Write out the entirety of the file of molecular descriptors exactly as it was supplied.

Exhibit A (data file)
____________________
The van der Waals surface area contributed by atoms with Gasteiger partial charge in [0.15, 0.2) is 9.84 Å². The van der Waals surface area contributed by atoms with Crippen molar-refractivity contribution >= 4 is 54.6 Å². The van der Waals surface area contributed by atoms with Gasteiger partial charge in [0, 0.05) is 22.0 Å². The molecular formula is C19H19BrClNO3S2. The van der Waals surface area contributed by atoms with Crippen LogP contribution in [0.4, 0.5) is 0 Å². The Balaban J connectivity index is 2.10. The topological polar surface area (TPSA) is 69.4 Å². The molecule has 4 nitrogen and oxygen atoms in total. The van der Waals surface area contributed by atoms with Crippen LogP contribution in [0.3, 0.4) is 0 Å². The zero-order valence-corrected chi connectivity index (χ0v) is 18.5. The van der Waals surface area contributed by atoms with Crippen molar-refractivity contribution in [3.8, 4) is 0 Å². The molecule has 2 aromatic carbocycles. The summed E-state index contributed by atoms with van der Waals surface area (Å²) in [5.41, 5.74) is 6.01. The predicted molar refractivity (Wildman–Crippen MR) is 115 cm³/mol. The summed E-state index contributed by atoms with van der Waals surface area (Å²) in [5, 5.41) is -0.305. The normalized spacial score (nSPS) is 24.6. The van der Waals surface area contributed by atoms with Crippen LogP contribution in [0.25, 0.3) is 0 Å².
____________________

The van der Waals surface area contributed by atoms with Gasteiger partial charge in [0.15, 0.2) is 9.84 Å². The van der Waals surface area contributed by atoms with Crippen molar-refractivity contribution >= 4 is 54.6 Å². The van der Waals surface area contributed by atoms with Gasteiger partial charge in [0, 0.05) is 22.0 Å². The molecular formula is C19H19BrClNO3S2. The van der Waals surface area contributed by atoms with Crippen LogP contribution in [0.4, 0.5) is 0 Å². The Balaban J connectivity index is 2.10. The topological polar surface area (TPSA) is 69.4 Å². The molecule has 4 nitrogen and oxygen atoms in total. The van der Waals surface area contributed by atoms with Crippen LogP contribution in [0.3, 0.4) is 0 Å². The zero-order valence-corrected chi connectivity index (χ0v) is 18.5. The van der Waals surface area contributed by atoms with Crippen molar-refractivity contribution in [3.8, 4) is 0 Å². The molecule has 2 aromatic carbocycles. The summed E-state index contributed by atoms with van der Waals surface area (Å²) in [5.41, 5.74) is 6.01. The predicted molar refractivity (Wildman–Crippen MR) is 115 cm³/mol. The summed E-state index contributed by atoms with van der Waals surface area (Å²) in [5, 5.41) is -0.305. The normalized spacial score (nSPS) is 24.6. The van der Waals surface area contributed by atoms with Crippen LogP contribution in [0.25, 0.3) is 0 Å².